Aforementioned opener “Repulsive Obscurity”, after the descent into sonic madness of the intro, centers on drummer PW’s double-kick assault.  This is tribal warfare music, not tech wizardry – every hit sounds like it’s rattling against bloodied skins, reverberating through a chasm of evil.  The thick, fuzzy tone of DG’s guitar is pure filth, without ever losing the discernable, disturbing riffing.  AS’s bass is much more subdued but essential, a clean counter to the buzzing fury of the six-string assault.  Meanwhile, AS and DG counter guttural death growls with agonized, frayed higher register shrieks.  The combination is particularly unnerving.  Which isn’t to suggest its pure cacophony – tracks like “Resounding from the Depths” have an oldschool punky rhythm break that bely the trio’s earlier hardcore roots.
“Lust for Torment” may be the standout track for me on a record without a moment of filler.  The breakdown, punctuated by cracking snare work, frenetic fills, and pinch harmonics that will make you scream “fuck!” while you’re sitting all alone in traffic, is one of the most enervating musical moments of my year.  Plus the mid-song crescendo is the type of chugging riffing that mosh pits were made for.  The tortured high end vocals of “Mockery of the Ascension” are almost too distressing after such brutality, but Of Feather and Bone is not here for your weak bullshit.  Instead the tribal rhythms coalesce again, around a blissfully simple guitar line.  The minimal, tremolo lead work is as effective as any sweep picking, and far more memorable.

“Hymn of Perversion” is a testament to how aware Of Feather and Bone is of the power of space – sometimes they allow room to breathe, only to collapse back in with so much intensity that you may suffocate.  And throughout all this chaos, the production is never muddied, never too busy, always unflinching in capturing the relentless assaults on display.  When PW blisters his snare with furious blast beats on “Pious Abnormality”, not one hit is lost – no mean feat when the distortion is so primal.  “Throne of the Serpent” closes as the album began – with sheer, unmitigated power.  DG and AS weave a sinewy, descending guitar riff that is beyond sinister – it’s downright malevolent.  With tradeoffs between chugging rhythms and high-end tremolo, slowed down tribal drums and breakneck blast beats, the closer builds to a nauseating expulsion of raw energy, before dissipating in another cloud of buzzing flies.

It’s hard to express just how grim and powerful the whole experience of “Bestial Hymns of Perversion” is.  It stuck to me like a layer of grime you really need to scour yourself to get off.  Even when I felt unburdened from the filthy tones and punishing rhythms, I had to go back, re-traumatize myself, and contemplate just what was so unsettling and compelling about the whole thing.  For one, it’s a major departure from their frenzied, punky debut, “Embrace the Wretched Flesh”.  There’s far more skill, more despair, more wrathful intensity.  But there’s something ineffable about the primal necromancy these guys dredge up for “Bestial Hymns…”.  It’s a stellar record, one that cuts deep and infects your blood supply.  I’m likely to keep returning all year, like the scene of an atrocity I can’t erase from my memory.  I suggest you subject yourself to this trauma and damn the consequences.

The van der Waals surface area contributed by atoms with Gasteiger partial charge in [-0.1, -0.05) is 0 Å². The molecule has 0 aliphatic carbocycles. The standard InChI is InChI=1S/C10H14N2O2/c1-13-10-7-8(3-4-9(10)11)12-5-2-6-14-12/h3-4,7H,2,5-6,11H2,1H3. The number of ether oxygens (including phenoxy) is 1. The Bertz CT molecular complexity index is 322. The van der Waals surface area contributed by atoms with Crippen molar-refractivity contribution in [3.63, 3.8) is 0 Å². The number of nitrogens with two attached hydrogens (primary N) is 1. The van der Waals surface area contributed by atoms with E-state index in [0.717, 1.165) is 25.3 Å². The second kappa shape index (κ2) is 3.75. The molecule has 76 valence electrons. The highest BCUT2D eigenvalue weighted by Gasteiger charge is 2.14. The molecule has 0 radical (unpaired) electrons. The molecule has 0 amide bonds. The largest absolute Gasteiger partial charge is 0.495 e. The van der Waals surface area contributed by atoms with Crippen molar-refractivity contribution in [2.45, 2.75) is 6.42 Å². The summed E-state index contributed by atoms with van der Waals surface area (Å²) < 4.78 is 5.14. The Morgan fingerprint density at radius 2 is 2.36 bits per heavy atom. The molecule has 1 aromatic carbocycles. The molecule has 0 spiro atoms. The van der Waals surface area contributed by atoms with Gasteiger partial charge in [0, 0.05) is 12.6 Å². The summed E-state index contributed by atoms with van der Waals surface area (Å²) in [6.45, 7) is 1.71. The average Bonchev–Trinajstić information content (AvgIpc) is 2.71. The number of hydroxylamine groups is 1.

“Bestial Hymns of Perversion” is available here

Band info: facebook || bandcamp

ALBUM REVIEW: Vomitor, "Pestilent Death"

By: Richard Maw

Album Type: Full Length
Date Released: 20/04/2018
Label: Hells Headbangers Records

This is metal as it should be: balls to the wall, nasty sounding and with an evil undertone to it all. No wimps. No posers. Vomitor are ungodly and stand as a beacon of satanic light. Welcome to hell, again.

“Pestilent Death” CD//CS//DD//LP track listing:

1. Tremolation (04:19)
2. Roar of War (04:38)
3. Abracadabra (04:46)
4. Manic Oppression (03:48)
5. Tremendous Insane (05:40)
6. Pestilent Death (04:12)
7. Hells Butcher (04:29)

The Review:

Australia's Vomitor plays a kind of death metal/thrash metal/black metal hybrid. Noisy, tough and uncompromising about sums these boys up. This is very much on the Venom-Bathory-Sodom continuum, use that as a starting point and then modernise a bit...

The band, having been plugging away since the 90s and are on vicious form here. This is even better than “The Escalation” album of a few years ago. Better songs, production and mix. Over the course of seven tracks the band batters the listener very convincingly from the opening maelstrom of “Tremolation” to the slowed down and grinding “Road of War” and into the noise fest of “Abracadabra”, the band sets out their stall and invites you to leave if you don't like it.

You can hear the influences here; early Slayer, Sodom and so on, but this is more extreme than any of the bands mentioned above. The band has picked up the ball and run with it, Aussie-rules style. The dramatic opening of “Manic Oppression” gives way to an all out thrash attack while the album's epic centrepiece of “Tremendous Insane” makes a truly unholy racket.

Of the final two tracks, the title track is more blackened in approach while the closing horror of “Hells Butcher” is as beastly as the previous album's “Pitch Black”. The record is unrelenting and makes for very uneasy listening throughout. This is metal as it should be: balls to the wall, nasty sounding and with an evil undertone to it all. No wimps. No posers. Vomitor are ungodly and stand as a beacon of satanic light. Welcome to hell, again.